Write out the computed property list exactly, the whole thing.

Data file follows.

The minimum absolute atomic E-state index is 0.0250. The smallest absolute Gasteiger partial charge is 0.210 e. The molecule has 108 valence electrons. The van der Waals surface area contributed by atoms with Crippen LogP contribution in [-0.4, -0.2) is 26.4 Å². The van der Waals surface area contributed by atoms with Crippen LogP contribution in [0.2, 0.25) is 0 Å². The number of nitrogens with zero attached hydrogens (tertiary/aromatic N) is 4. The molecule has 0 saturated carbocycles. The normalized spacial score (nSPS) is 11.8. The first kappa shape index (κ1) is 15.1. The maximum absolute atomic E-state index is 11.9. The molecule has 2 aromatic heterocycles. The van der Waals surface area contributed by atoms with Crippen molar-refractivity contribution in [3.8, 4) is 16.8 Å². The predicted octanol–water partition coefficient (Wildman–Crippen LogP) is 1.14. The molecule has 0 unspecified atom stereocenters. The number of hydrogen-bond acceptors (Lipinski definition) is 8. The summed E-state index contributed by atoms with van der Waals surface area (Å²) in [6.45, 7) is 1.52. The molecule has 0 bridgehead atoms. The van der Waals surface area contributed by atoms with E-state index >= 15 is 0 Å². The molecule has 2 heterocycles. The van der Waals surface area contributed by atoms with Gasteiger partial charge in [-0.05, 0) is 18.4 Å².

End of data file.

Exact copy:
The minimum absolute atomic E-state index is 0.0250. The smallest absolute Gasteiger partial charge is 0.210 e. The molecule has 108 valence electrons. The van der Waals surface area contributed by atoms with Crippen LogP contribution in [-0.4, -0.2) is 26.4 Å². The van der Waals surface area contributed by atoms with Crippen LogP contribution in [0.2, 0.25) is 0 Å². The number of nitrogens with zero attached hydrogens (tertiary/aromatic N) is 4. The molecule has 0 saturated carbocycles. The normalized spacial score (nSPS) is 11.8. The first kappa shape index (κ1) is 15.1. The maximum absolute atomic E-state index is 11.9. The molecule has 2 aromatic heterocycles. The van der Waals surface area contributed by atoms with Crippen molar-refractivity contribution in [3.8, 4) is 16.8 Å². The predicted octanol–water partition coefficient (Wildman–Crippen LogP) is 1.14. The molecule has 0 unspecified atom stereocenters. The number of hydrogen-bond acceptors (Lipinski definition) is 8. The summed E-state index contributed by atoms with van der Waals surface area (Å²) in [6.45, 7) is 1.52. The molecule has 0 bridgehead atoms. The van der Waals surface area contributed by atoms with E-state index >= 15 is 0 Å². The molecule has 2 heterocycles. The van der Waals surface area contributed by atoms with Gasteiger partial charge in [-0.05, 0) is 18.4 Å².